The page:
Of all the appliances and equipment we use at home, the single biggest energy guzzler is probably our AC unit. Air conditioning accounts for about 12% of U.S. home energy expenditures according to the most recent Residential Energy Consumption Survey (RECS) of the US Energy Information Administration.
And if you’re located in a region that is hotter and more humid than most other areas in the U.S., that figure is bound to rise even more, especially with the kind of summers we’re having these days.
Air conditioning, however, doesn’t have to put a dent in your bank account. Energy consumption beasts our AC systems may be especially during the summer, but there are several tricks and ideas that will help reduce that bill that will come at the end of the month.
You can, for instance, get an AC tuneup done for your AC unit before the coming of the summer months. It ensures that it will run more efficiently throughout the summer, among other things.
Here are some more HVAC tips and tricks that can help you save money on your summer energy bill.
Keep the thermostat at 78 degrees.
We know it’s tempting to set the thermostat at around 72 degrees when it’s a particularly hot day, but 78 degrees would be more than enough to keep everyone in the room cool.
It may not feel that cool the moment you enter the room, but trying sitting still for about a minute or two to acclimate yourself to the temperature.
Don’t put the thermostat near heat sources.
The thermostat reads the temperature in the room where it’s located. The room could be perfectly cool, but if your thermostat is near an appliance that generates heat, such as a TV or a computer, it will continue to think the room is still warm.
As a result, it won’t be sending the AC unit any signal that the room is comfortable enough and that it can rest. The air conditioner will continue running, which isn’t doing your efforts at getting energy savings any favors.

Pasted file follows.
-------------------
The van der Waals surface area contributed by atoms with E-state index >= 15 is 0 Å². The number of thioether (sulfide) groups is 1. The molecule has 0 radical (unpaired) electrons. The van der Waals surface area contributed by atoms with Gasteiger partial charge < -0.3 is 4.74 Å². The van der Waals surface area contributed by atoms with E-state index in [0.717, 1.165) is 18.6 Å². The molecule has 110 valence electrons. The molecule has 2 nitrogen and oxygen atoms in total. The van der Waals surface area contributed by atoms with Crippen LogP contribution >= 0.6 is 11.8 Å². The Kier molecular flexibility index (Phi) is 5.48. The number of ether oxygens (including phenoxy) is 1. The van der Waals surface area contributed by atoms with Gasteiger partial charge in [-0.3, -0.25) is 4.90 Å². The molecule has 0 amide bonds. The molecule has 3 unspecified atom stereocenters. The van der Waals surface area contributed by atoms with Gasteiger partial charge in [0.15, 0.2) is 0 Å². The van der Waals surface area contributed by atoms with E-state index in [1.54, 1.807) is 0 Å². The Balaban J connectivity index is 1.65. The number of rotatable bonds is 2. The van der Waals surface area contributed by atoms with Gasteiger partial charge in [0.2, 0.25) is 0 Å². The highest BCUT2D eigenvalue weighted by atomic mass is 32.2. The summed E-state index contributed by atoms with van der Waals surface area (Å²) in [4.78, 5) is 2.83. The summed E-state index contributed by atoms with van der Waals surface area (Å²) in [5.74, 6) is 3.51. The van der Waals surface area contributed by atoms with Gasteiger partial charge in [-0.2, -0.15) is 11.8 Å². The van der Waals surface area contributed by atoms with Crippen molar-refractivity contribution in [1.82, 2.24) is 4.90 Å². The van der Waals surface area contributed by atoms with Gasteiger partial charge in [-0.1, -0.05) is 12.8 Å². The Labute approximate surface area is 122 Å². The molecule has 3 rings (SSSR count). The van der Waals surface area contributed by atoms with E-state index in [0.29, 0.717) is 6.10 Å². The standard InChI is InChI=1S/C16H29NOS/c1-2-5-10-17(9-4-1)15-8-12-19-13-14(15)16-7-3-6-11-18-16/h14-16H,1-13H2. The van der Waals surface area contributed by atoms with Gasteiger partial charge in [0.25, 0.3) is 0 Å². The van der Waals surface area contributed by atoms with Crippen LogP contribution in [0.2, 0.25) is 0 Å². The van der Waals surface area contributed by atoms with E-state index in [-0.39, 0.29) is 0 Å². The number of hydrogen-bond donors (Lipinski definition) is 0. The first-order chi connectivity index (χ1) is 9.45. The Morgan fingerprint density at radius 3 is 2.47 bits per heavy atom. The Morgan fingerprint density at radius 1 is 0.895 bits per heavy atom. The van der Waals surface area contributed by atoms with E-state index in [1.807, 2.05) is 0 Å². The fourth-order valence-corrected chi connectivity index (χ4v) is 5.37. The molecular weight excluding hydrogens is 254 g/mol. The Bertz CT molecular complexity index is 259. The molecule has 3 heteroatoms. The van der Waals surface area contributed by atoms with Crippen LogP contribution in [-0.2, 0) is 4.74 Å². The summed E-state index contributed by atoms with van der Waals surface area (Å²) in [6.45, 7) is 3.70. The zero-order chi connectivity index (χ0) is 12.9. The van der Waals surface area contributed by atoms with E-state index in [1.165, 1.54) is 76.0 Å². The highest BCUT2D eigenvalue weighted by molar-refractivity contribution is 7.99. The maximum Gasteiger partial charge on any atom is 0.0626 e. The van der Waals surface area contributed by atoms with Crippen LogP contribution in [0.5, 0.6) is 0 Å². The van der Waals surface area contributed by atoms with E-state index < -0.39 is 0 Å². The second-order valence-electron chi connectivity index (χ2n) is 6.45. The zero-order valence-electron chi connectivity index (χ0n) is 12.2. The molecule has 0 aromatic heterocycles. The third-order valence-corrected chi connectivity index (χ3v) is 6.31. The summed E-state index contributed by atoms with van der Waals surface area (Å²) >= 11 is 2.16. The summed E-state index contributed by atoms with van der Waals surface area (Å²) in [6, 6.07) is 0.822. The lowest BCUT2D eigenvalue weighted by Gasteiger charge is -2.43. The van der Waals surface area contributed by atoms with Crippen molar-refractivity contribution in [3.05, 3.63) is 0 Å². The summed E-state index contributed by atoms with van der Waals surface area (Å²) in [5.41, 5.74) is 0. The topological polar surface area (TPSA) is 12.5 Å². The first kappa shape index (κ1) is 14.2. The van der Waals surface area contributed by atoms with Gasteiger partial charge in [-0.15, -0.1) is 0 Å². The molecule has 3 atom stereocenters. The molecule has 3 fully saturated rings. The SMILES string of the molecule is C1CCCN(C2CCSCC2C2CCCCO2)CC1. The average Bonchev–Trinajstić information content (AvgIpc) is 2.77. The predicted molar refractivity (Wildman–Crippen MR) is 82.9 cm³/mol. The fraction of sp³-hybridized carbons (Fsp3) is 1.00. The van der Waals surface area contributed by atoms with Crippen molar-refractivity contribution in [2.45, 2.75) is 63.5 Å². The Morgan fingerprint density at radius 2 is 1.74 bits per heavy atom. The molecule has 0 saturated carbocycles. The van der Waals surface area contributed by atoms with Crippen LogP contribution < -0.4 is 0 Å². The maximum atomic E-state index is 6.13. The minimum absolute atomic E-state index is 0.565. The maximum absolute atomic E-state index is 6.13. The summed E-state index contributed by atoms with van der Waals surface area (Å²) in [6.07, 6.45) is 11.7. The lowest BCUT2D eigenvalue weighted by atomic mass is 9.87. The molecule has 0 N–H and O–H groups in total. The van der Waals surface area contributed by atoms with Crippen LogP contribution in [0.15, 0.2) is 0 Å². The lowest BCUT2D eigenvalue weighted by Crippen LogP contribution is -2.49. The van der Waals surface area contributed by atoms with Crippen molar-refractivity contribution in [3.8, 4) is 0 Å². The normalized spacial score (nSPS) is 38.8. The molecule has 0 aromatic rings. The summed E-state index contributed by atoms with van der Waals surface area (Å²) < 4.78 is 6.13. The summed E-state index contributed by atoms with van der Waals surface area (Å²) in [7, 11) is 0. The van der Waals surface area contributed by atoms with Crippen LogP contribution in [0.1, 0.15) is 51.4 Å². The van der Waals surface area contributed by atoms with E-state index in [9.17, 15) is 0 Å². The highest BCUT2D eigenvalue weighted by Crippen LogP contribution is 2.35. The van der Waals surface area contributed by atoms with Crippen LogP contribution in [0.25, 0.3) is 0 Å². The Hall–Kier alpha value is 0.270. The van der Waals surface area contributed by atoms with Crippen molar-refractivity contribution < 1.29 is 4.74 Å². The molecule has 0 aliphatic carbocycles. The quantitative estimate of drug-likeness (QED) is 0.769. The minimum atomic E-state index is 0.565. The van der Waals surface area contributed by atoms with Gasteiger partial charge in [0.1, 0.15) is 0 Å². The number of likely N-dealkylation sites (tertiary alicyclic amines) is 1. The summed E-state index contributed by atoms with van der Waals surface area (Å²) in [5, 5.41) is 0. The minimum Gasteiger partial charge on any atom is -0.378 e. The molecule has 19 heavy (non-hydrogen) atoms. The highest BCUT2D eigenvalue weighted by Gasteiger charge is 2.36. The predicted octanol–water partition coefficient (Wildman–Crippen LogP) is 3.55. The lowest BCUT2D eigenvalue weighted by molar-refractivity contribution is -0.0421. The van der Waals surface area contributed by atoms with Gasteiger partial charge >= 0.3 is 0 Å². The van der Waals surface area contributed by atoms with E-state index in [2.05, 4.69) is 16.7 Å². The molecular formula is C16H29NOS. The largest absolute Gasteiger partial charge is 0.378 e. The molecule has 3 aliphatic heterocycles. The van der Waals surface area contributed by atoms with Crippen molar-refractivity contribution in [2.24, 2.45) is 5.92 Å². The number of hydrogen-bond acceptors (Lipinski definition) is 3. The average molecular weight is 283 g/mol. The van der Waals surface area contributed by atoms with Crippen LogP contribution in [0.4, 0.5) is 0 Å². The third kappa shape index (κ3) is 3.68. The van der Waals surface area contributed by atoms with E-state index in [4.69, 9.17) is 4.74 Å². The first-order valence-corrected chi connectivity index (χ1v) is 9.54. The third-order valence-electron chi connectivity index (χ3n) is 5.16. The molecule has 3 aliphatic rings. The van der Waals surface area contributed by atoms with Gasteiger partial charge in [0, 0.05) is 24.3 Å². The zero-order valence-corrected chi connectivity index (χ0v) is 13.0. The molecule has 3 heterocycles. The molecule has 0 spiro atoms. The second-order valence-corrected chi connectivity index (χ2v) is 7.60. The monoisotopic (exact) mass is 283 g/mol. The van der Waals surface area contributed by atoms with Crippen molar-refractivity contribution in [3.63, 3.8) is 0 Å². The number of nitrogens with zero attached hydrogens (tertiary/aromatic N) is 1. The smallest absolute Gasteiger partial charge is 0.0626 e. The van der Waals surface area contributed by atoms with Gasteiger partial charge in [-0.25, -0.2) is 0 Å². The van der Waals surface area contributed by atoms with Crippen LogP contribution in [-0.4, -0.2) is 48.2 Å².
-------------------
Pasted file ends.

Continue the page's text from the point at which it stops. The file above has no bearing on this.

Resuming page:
So keep your thermostat away from any sources of heat, and make sure direct sunlight does not hit it.
Put up more shade around your property.
Sunlight will always be great, but so much of it will hit your home during the summer. The resulting excessive heat will force your AC unit to run longer and work much harder. It’s a very inefficient way to operate, but it’s what’s going to happen when your home is fully exposed to the sun’s rays.
You can counter direct sunlight by putting up more shade in and around the house. Trees would be great. You can also keep the sun out of your home with curtains, drapes, and Venetian blinds.
Plug cracks, gaps, and holes.
When your home has plenty of holes, gaps, or cracks all around, don’t be surprised if your energy bill becomes prohibitive. All that cooled air will just leak through them. Spare your AC unit the hard but very inefficient work by plugging all those leaks as soon as you can.
Dress for the weather.
If you’re just staying at home, wear tank tops, shorts, or any item of clothing that’s appropriate for the hot weather.
Keep the lights off during the day.
LED lights are efficient, but they contribute a lot to the heat inside your home that will force your AC unit to work harder. If possible, keep them turned off during the day unless you absolutely need to use them.
Turn those ceiling fans on.
Summers are hot, but there are days when the temperature is lower than usual. Those days are the perfect time to turn your ceiling fans on so you can give your AC system—and your heavy energy consumption—a break.
Clean or replace your AC unit’s air filter.
An AC tuneup before the onset of summer means your AC air filter will be clean at the beginning. A month or so later, it won’t be that anymore, so check the air filter by then and see if it needs cleaning or replacing. A clean air filter ensures optimal airflow, which is crucial to the efficient operation of an AC unit.
Apply any or all of the tips above, and you can expect a noticeable reduction in your energy bill.
- Clever Home Designs in your Home for a Better Life
- 20+ Things to Get Done at Home Before Your Baby is Born
- How to Get Rid of New Carpet Smell? Is this Smell Safe?
- The Difference Between a House and a Home – Comparison
- Are Futons Comfortable To Be Used as Couch or as Bed For Sleeping?
- How Much Does it Cost to Move a Mobile/Manufactured Home?